Ever since two McKinsey consultants talked about the “war for talent” in the 1990s, the term ‘talent’ has been thrown around HR, and latterly business, communities.
But what is it? What it is not is simply pinpointing future partners. Talent management when properly deployed is a system that provides the means to forecast demand for above-average people. It also facilitates the deployment, measurement and assessment of the impact of these individuals in relation to running and changing businesses.
In a law firm, talent is often synonymous with high-flyers. This usually means those who will make partner quickly. However, there are other definitions, including black letter law skill, ability to run a business, ambition and resilience, managing teams and winning new work.
The increasing expectation placed on partners to be commercial and people managers drives much of the legal sector’s current investment in talent management. Many firms are struggling to get to grips with the expectations of a new generation of young lawyers for whom work-life balance is a significant driver. Talent management offers a number of routes to answering these problems: it can identify what the business is going to need, where to get the right people, what they might look like, and less traditional career routes for key people who do not want to make partner.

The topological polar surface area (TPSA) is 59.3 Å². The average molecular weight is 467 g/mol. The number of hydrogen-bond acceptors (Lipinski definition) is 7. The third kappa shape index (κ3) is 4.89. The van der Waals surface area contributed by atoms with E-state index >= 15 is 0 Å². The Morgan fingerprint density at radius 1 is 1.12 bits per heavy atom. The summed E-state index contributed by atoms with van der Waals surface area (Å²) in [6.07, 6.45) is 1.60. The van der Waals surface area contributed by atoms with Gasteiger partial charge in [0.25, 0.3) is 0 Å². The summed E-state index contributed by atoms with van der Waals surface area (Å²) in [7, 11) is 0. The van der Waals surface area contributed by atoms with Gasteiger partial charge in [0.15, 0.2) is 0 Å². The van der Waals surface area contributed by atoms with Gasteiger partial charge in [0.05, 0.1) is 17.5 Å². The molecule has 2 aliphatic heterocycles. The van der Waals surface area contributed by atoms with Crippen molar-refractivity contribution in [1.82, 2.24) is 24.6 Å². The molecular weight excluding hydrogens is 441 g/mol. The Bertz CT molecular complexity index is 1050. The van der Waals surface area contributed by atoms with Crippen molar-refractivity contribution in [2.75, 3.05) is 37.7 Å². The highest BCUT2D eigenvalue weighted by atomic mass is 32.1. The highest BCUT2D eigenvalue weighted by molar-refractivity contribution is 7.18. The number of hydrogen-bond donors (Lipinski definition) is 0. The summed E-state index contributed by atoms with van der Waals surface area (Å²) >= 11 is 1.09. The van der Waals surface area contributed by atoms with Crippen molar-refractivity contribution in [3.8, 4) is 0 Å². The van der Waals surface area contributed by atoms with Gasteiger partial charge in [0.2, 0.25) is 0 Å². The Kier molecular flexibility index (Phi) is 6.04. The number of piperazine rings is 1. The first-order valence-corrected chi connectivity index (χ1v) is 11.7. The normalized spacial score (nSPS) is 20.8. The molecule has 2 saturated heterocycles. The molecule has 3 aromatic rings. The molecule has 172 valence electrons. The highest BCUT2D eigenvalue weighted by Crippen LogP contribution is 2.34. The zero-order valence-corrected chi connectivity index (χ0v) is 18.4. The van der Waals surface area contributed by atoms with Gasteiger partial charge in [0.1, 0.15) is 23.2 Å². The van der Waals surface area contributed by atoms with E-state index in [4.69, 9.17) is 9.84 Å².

For example, Eversheds has implemented a process that goes far beyond partner selection. Caroline Wilson, the HR director at Eversheds, says: “We realised the importance of supporting our people through the partnership election process. We put in place an approach that gives people clear guidance on where they need to develop or gain further experience at least two years out from their final interviews. This has also allowed us to be clear with those people who we do not believe will make it as a partner, but on whom the business places a great deal of value – and offer them another career track.”
Firms can spend huge amounts of money identifying key talent and making sure that it gets to the top, but unless they show the partnership the value a talent programme offers, it is likely to fail. Some organisations are developing talent scorecards to help them consider issues such as the impact of the talent group on others in the business, forecasting the demand for talent in the future and how to develop talented people.
When firms first look at talent they may be overawed by the potential complexity of any programme and how it interacts with existing systems and policies. There are, however, a number of steps to get the ball rolling:
First define the type of talent suited to your firm. The debate between talent being excellence in black letter law or the ability to run a business is a difficult one for most firms to manage – and therefore one that is often avoided.
How do you identify talent? This needs to be seen to be done fairly and objectively at local, regional, national and international levels.
What do you do with talent to both maximise its impact on your business and to fully realise individual potential?
How do you link it to other processes in the firm, particularly partner elections, appraisals, pay reviews and training?
How do you know if you are managing your talent effectively?
Where do you start, and how can you build on the existing processes within the firm?
The answers help to define talent strategy, design a talent management system and set the firm on the path to making the most of scarce and expensive legal and commercial talent.
Simon Brittain is a partner at business psychologists Kiddy & Partners